Jun 11, 2009

Death Penalty for Capital Punishment?

Joseph Farah
By Joseph Farah

With all that is going on in America today, you may not have noticed the death penalty is under attack as never before.

It's not just the nomination to the Supreme Court of Sonia Sotomayor, a fervent opponent of capital punishment, that leads me to this conclusion. It's the fact that Barack Obama seems hell-bent on serving out his presidency as Europe's running dog lacky – and the Euro-elite couldn't be more opposed to the death penalty. The United Nations, another place Obama looks for instructions, is equally opposed to capital punishment.

The pressure is rising from the globalists, and Obama is their man in the U.S.

Even more alarming to me is a trend I noticed only recently: "Conservatives" having second thoughts about the death penalty.

You might be surprised to learn that conservative stalwarts from Richard Viguerie to Ollie North are personally opposed to capital punishment. Some of these conservatives are actually huddling together to see how they can achieve their objectives in ending the death penalty in America.

With all this in mind, I think it's time for a review of what's right about capital punishment.

First of all, it's biblical. I don't know about you, but I get my ideas about right and wrong from the Bible.

I defy anyone to read the Bible in its entirety and tell me God doesn't approve of capital punishment. In fact, God does not reserve it exclusively for the crime of murder. And He doesn't just approve of it, He prescribes it.

I suggest to you the reason He does is because God so highly values life. The irony, of course, is that death penalty opponents believe they are valuing life by opposing it. But that's just more evidence of what the Bible frequently refers to as man being "wise in his own eyes."

The very reason capital punishment is moral is because it places such a high value on innocent human life. It is the ultimate expression of how highly we value life. It is meant as a deterrent to those who might consider taking a life. And, there is not a doubt in my mind that if we used it more frequently and with more certainty in murder cases, it would serve as a formidable deterrent.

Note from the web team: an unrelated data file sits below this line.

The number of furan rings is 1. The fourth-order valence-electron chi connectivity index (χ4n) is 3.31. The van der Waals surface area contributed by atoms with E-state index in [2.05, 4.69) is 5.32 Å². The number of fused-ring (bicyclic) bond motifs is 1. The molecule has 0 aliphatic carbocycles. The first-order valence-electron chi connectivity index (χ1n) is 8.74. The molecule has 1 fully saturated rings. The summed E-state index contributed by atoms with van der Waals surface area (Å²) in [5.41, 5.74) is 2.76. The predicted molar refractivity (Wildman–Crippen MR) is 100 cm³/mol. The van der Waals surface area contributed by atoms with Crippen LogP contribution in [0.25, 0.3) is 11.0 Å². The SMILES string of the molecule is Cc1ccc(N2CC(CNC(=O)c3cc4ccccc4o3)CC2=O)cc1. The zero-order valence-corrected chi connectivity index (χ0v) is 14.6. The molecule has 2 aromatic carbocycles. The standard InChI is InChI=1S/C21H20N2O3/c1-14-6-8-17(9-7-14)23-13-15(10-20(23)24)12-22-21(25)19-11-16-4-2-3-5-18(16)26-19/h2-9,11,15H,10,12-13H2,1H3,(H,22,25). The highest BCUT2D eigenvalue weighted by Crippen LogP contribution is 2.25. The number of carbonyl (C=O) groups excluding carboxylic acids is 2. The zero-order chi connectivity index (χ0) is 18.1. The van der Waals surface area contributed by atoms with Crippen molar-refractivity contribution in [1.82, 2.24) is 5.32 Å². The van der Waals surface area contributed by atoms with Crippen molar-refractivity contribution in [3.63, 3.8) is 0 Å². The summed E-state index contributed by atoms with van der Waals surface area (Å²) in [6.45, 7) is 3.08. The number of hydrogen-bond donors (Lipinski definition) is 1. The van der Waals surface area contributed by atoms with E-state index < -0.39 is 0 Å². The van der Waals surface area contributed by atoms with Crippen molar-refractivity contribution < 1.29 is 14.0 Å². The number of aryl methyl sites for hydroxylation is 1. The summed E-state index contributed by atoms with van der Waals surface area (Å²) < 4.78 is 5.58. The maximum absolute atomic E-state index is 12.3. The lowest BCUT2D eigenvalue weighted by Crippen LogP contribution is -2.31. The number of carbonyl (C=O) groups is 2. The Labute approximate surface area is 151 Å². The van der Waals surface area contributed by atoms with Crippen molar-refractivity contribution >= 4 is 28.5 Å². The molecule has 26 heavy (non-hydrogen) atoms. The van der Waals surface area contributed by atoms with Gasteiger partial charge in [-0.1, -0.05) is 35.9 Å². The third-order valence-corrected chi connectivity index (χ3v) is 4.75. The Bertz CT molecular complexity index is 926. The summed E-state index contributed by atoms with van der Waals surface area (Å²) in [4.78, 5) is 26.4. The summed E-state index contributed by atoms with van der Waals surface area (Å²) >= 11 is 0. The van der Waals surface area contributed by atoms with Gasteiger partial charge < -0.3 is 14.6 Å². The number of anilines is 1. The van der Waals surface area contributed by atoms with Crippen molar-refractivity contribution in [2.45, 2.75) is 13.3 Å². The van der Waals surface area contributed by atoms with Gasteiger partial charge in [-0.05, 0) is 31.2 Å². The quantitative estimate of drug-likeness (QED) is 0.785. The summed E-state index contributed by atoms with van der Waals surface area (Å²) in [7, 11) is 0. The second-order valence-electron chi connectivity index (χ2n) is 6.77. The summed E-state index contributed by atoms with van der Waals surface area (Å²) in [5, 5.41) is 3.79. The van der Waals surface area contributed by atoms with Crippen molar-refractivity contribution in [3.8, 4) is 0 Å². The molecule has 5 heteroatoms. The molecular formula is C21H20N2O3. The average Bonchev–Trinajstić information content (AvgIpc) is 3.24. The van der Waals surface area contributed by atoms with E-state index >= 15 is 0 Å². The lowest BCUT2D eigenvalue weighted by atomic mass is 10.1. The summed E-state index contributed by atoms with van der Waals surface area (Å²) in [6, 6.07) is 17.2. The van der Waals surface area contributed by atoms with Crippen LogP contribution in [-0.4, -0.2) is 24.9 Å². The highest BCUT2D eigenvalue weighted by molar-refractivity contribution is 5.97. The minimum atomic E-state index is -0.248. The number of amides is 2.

It's common sense.

Bringing about justice for heinous crimes is one of the reasons God institutes government. As usual, many in government want to abdicate their responsibility to performing the few duties for which government is useful – like defending the nation, controlling borders, controlling currency and bringing justice for those who are victimized.

Government prefers to meddle in affairs in which it has no business – such as invading privacy, restricting firearms, controlling free speech, seizing and redistributing wealth and prohibiting the free exercise of religion.

Executing duly convicted murderers is not only a legitimate role for government; it is a duty.

The Founding Fathers understood this. They oversaw its implementation. There was no thought by any of them that this was "cruel and unusual punishment," as some revisionists seek to suggest.

Of course, if further restrictions on capital punishment come to America, they won't come by way of an expression of the will of the people – by popular or even by legislative action.

They will come by way of judicial fiat – as so many other unpopular ideas have been forced down the throats of the American public.

It's also worth noting that so many of those most vehemently opposed to capital punishment seem to have no problem with the state's direct involvement in terminating the lives of the most innocent – unborn babies and those, like Terri Schiavo, with disabilities.

That's the world in which we live today – where black is white, up is down, left is right and right is wrong.